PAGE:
For both ITD and point mutations, we utilized SYBR green PCR on an ABI 7900HT with 384 well block: Reactions were performed with 1× buffer (SYBR Green PCR Core Reagents, ABI), 1× AccuPrime PCR buffer, 300 nM of each primer, the appropriate patient-specific forward primer and ITD-R2 (for the ITD reactions) and 3% DMSO, 0.4 U AccuPrime Taq DNA polymerase (Invitrogen), 40 ng template DNA, and water to yield a 10 ul reaction volume. Reactions were performed at 95°C for 5 min, followed by 50 cycles of 94°C for 15 sec, and 60°C for 15 sec. Backtracking PCR reactions were set-up in a different room of the research facility with separately stored PCR reagents from the laboratory where patient DNA was stored and processed for mutation screening, to prevent back-contamination. Test reactions with primers to ACTB (beta-actin) were routinely used to confirm the suitability of Guthrie DNA for PCR amplification.
Eighteen FLT3 mutations were discovered among 517 acute leukemia cases for an overall frequency of 3.5%. Nine of 73 were found in AML (12.3% frequency) and 9/441 among ALL patients (2.0%). FLT3 mutations were as common in AML-M2 subtype (3 of 20 AML-M2 patients) as in other subtypes (6 of 40 non-AML-M2 patients). Regarding mutation type, insertion/deletion (indel) mutations were more common among AML patients (6 of the 9 indel mutations) than ALL patients (3 of the 9 indels, Table 1). All patients were concurrently assessed for NRAS and KRAS codon 12 and 13 mutations; one ALL patient had a concurrent KRAS mutation with FLT3 but no other patients were concurrent for these mutations (Table 1). AML patients with FLT3 mutations were older than those without mutations (average 11.5 yrs vs. 7.3 yrs, P = 0.01 by t-test); ALL patients with FLT3 were slightly but not significantly older (6.4 vs. 5.5 years average, P = 0.4, t-test). Our observation that indel mutations were more common among AMLs while point mutations were more common among ALLs, suggests a potential complementation or selection of mutation type with cell lineage. Five high hyperdiploid patients had FLT3 mutations among 132 in our cases series (3.7%), and four FLT3 mutations among 309 non-high hyperdiploid ALLs (1.3%) indicating some bias towards high hyperdiploidy though not significantly (P = 0.13, Fisher's exact test).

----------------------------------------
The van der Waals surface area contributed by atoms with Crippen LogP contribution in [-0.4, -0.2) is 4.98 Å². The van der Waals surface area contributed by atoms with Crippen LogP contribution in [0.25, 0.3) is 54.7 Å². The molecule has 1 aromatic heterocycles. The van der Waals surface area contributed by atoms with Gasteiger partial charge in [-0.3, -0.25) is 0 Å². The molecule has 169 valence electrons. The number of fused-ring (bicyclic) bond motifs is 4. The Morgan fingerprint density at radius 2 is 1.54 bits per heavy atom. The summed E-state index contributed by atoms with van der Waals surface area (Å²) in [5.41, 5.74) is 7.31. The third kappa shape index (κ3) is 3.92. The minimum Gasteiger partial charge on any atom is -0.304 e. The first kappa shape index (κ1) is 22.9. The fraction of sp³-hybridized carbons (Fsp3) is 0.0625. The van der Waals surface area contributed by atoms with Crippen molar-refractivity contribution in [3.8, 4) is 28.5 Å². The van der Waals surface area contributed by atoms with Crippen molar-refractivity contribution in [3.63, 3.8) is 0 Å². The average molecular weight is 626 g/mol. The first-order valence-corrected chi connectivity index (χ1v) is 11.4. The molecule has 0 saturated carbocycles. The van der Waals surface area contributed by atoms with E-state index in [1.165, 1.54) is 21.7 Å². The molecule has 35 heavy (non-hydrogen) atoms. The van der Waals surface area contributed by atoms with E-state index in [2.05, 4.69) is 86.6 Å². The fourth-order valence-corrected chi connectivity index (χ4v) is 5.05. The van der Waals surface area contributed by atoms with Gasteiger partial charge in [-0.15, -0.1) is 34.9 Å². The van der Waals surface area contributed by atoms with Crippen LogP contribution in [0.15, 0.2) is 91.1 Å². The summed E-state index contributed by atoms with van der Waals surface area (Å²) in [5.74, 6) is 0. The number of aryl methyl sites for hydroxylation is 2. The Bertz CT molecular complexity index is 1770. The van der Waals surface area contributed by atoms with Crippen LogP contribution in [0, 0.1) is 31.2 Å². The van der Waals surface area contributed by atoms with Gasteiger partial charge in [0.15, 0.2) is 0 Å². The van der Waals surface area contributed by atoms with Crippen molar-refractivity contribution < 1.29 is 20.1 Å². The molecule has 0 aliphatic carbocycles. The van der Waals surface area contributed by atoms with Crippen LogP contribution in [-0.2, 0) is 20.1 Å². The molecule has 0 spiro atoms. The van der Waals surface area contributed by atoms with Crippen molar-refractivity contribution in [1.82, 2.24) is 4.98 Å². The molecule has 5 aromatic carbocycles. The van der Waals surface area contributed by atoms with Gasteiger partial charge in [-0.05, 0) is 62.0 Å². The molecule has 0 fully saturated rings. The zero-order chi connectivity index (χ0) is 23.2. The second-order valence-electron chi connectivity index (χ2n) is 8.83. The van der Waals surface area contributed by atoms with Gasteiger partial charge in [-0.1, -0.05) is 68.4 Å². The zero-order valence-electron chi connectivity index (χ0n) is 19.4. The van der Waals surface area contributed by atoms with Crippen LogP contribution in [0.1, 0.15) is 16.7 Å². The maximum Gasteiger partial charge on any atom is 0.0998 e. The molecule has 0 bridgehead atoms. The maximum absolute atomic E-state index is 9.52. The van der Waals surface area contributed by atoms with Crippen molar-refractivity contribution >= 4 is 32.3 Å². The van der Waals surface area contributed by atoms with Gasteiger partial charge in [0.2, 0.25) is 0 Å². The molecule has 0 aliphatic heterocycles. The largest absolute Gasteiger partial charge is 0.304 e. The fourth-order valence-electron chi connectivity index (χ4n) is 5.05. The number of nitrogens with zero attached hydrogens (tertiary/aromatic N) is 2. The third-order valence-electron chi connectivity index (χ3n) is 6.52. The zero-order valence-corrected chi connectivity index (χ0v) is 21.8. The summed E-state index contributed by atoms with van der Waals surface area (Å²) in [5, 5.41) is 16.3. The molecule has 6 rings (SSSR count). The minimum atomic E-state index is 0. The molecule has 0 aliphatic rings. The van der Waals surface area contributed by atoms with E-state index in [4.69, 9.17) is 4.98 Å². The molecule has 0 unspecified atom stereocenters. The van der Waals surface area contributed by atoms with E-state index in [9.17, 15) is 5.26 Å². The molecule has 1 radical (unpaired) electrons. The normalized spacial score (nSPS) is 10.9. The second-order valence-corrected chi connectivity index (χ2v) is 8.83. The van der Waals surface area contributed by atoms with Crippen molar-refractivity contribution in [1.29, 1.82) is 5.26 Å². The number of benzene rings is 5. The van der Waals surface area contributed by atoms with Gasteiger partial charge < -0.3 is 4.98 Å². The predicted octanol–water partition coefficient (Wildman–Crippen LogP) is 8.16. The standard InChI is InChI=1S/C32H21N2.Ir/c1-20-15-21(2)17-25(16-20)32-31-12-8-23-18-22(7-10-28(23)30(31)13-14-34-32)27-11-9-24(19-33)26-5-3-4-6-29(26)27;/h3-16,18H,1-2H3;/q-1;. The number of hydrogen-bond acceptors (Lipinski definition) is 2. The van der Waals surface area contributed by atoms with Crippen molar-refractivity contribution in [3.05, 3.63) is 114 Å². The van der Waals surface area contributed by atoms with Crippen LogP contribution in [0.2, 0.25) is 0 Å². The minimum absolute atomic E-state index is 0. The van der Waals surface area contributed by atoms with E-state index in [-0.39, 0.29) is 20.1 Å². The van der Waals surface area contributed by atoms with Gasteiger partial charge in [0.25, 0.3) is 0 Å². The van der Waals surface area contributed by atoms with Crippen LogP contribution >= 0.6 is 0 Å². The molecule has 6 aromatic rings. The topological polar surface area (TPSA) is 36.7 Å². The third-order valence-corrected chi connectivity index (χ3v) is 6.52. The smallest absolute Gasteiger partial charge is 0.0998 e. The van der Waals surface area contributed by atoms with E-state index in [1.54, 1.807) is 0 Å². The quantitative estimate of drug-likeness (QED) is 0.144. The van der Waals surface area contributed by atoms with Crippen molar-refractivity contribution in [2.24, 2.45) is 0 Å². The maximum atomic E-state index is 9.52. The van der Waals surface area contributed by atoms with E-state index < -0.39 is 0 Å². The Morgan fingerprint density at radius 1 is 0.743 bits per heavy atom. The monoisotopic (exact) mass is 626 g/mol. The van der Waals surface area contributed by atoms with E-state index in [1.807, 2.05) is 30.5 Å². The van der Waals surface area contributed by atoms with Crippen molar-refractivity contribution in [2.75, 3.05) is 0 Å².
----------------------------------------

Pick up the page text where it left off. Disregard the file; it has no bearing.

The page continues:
Eight indel mutations were identified consisting of 8 internal tandem duplications and 1 unconventional deletion. All indel mutants occurred in a 102 base pair region within exon 14 of the FLT3 gene, except for one case (0126) whose duplication included one base in the intronic region between exon 14 and 15 (Figure 1 and Additional File 1, Figure S1). Indels ranged from a 9 base pair deletion to a 90 base pair insertion and all preserved the open reading frame. Of the 9 indel mutations found, 6 Guthrie cards were available for backtracking. Each of these 6 Guthrie cards was used with their respective mutant specific primers (Table 2) in an attempt to amplify the DNA and determine if the mutation was present in the birth blood. None of the DNA from the 6 Guthrie cards DNA was amplified using the mutant specific primers at a sensitivity of 1 cell per 6,700 tested in 40 ng DNA (1.5 × 10-4) suggesting that the indel mutations were either not present in the DNA from the Guthrie cards, or were present but at a lower frequency than detectable by our assay.